Panto is back but can it save the show?

11th October 2020

Panto – enough to save the cultural sector?

With anticipated new measures to further lockdown huge areas of England expected this week and much of Scotland already under significant lockdown, there has been a glimmer of good news.  There may be some pantomime this Christmas.  This would be more welcome if the government’s handling of the pandemic so far had not been such a performance.  However, the joy with which the news of National Lottery funded pantomime in ten cities was greeted is symptomatic of a nation desperate for something to do, somewhere to go and some distraction from the grim realities of COVID-19.

Music venues are tentatively testing out the possibility of socially distanced performance to the same rapturous response.  A modest, socially distanced, autumn music programme announced by the Sage Gateshead for example sold out within hours.  Theatres and venues across the country are tentatively dipping their toes in the water of performance, on a limited scale.  Most local authorities have opened up library services, albeit on a reduced basis, providing many local communities with a lifeline both to literature and the possibility of human contact beyond their immediate family.  Local museums have similarly seen a gradual return of visitors, although most report that this is at little more than 30% of usual levels.

While the gradual return of some cultural life is to be welcomed the context of rising infection rates, growing hospitalisations, and the creeping up of the death rate does raise the question as to how sustainable any cultural revival will be.   

The cultural sector more widely has been one of the hardest hit by the pandemic, with theatre and live music venues closed, the summer festival programme cancelled and cinemas operating on a restricted basis with little new film product.

The sector relies more that most on freelance workers, both in the creative and technical sides of the industry, while many organisations necessarily rely upon significant grant aid, sponsorship and, critically, ticket sales to survive; the so-called three legged stool of cultural funding.

The shift in emphasis over many years in the cultural sector has been away from state aid, as Arts Council budgets are regularly slashed, and has moved increasingly towards philanthropy and income generated through ticket sales.  While this has resulted in some creative responses to funding and income generation in the cultural sector, with a sharpened approach to product differentiation and merchandising, these still rely upon significant footfall and spend at the venue.  Only so much marketing is successful online if you have not seen the show!

As a business model in relatively good times, when there is enough disposable income in the economy, this has allowed the sector to survive, if not always to flourish.  Community theatre, grass roots music venues and local authority support for seedcorn arts projects, have continued to struggle against the tsunami of austerity over the past ten years.  The pipeline of new talent from working class and black and minority ethnic communities, trying to find a foothold in the cultural sector, has suffered accordingly.  Local museums and libraries, often the lifeblood of engagement at a community level, have increasingly fallen victim to austerity as council budgets are squeezed.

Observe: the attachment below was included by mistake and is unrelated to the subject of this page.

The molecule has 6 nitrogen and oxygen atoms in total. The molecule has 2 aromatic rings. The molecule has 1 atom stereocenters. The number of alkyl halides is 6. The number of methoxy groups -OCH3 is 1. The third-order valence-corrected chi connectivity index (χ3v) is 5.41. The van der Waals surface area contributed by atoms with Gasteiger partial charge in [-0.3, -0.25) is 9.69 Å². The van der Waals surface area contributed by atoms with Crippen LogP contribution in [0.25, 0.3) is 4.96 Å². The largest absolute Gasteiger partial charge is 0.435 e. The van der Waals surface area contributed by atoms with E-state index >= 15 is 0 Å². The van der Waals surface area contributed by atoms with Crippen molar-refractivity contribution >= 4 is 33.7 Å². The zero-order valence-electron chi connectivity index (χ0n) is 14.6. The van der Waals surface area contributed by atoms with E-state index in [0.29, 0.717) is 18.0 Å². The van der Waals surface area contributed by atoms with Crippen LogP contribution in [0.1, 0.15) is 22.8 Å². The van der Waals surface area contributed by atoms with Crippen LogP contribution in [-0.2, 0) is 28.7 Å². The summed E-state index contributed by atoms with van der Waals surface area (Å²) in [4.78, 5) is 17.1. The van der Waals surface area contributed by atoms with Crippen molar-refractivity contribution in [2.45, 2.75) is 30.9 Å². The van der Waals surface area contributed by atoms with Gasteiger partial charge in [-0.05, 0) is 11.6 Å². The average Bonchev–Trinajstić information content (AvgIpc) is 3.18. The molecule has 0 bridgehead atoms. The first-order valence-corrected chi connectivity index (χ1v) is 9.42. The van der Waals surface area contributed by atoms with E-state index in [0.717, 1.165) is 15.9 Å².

The various packages so far offered by Chancellor Rishi Sunak have done little to help cultural workers at the sharp end survive.  Self employed artists and local theatre companies, reliant on commissions from local government, the education sector and the private sector have found the well running dry. Many freelancers did not qualify for individual support while business loans were little compensation to arts organisations uncertain of their future prospects and their ability to meet repayments.  Little in the current packages on offer from the government indicate a significant change.

Whatever largesse the private sector may have found for arts sponsorship is unlikely to be forthcoming for some time, as most retrench and restructure as a result of the pandemic.  Ticket sales will be affected by whatever social distancing measures venues have to observe as well as some degree of audience reluctance, if infection levels are not brought under control.

There will no doubt be protection for the national institutions in the cultural sector.  Will the government allow the British Museum, V&A, Royal Opera, the RSC, Tate Modern and other national cultural icons to disappear?  It is unlikely.

However, while the pandemic has dramatically exposed the fragility of an NHS which has been under resourced for over a decade and has been overwhelmed by a surge in demand, it has also exposed the fault lines in the funding structures for the cultural sector.  The £1.57bn Cultural Recovery Fund administered through Arts Council England, currently dispersing this fund, may address some short term issues but even there demand has very much outstripped supply.

At some point sponsorship will return to the big names and, with greater confidence, so too will audiences.  How much of the sector is left at a local level though may well depend upon the extent to which funding through local authorities can be increased to target cultural activity and support community arts and education. It will take more than a few high profile pantomime announcements to address these issues.

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